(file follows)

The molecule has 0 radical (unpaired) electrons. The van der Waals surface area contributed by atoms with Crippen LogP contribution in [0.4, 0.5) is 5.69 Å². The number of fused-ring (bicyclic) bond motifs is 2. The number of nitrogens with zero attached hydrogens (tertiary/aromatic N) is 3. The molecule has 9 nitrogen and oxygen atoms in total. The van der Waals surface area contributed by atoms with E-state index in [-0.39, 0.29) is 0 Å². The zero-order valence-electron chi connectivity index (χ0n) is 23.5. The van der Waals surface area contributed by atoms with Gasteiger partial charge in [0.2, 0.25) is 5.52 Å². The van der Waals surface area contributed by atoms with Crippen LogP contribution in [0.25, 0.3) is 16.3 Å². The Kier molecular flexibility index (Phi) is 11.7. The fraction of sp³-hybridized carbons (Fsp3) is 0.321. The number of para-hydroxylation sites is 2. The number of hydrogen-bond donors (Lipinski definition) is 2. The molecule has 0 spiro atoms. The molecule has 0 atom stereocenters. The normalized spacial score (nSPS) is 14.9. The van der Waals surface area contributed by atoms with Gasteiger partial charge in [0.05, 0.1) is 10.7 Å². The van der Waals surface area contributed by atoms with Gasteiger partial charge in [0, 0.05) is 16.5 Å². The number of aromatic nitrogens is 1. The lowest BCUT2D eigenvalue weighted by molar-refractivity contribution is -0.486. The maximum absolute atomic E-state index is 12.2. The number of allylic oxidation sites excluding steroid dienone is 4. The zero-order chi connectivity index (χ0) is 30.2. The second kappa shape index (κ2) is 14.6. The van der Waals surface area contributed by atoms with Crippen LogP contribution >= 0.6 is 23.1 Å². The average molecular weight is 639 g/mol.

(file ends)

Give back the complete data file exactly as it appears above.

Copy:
The molecule has 0 radical (unpaired) electrons. The van der Waals surface area contributed by atoms with Crippen LogP contribution in [0.4, 0.5) is 5.69 Å². The number of fused-ring (bicyclic) bond motifs is 2. The number of nitrogens with zero attached hydrogens (tertiary/aromatic N) is 3. The molecule has 9 nitrogen and oxygen atoms in total. The van der Waals surface area contributed by atoms with E-state index in [-0.39, 0.29) is 0 Å². The zero-order valence-electron chi connectivity index (χ0n) is 23.5. The van der Waals surface area contributed by atoms with Gasteiger partial charge in [0.2, 0.25) is 5.52 Å². The van der Waals surface area contributed by atoms with Crippen LogP contribution in [0.25, 0.3) is 16.3 Å². The Kier molecular flexibility index (Phi) is 11.7. The fraction of sp³-hybridized carbons (Fsp3) is 0.321. The number of para-hydroxylation sites is 2. The number of hydrogen-bond donors (Lipinski definition) is 2. The molecule has 0 spiro atoms. The molecule has 0 atom stereocenters. The normalized spacial score (nSPS) is 14.9. The van der Waals surface area contributed by atoms with Gasteiger partial charge in [0.05, 0.1) is 10.7 Å². The van der Waals surface area contributed by atoms with Gasteiger partial charge in [0, 0.05) is 16.5 Å². The number of aromatic nitrogens is 1. The lowest BCUT2D eigenvalue weighted by molar-refractivity contribution is -0.486. The maximum absolute atomic E-state index is 12.2. The number of allylic oxidation sites excluding steroid dienone is 4. The zero-order chi connectivity index (χ0) is 30.2. The second kappa shape index (κ2) is 14.6. The van der Waals surface area contributed by atoms with Crippen LogP contribution >= 0.6 is 23.1 Å². The average molecular weight is 639 g/mol.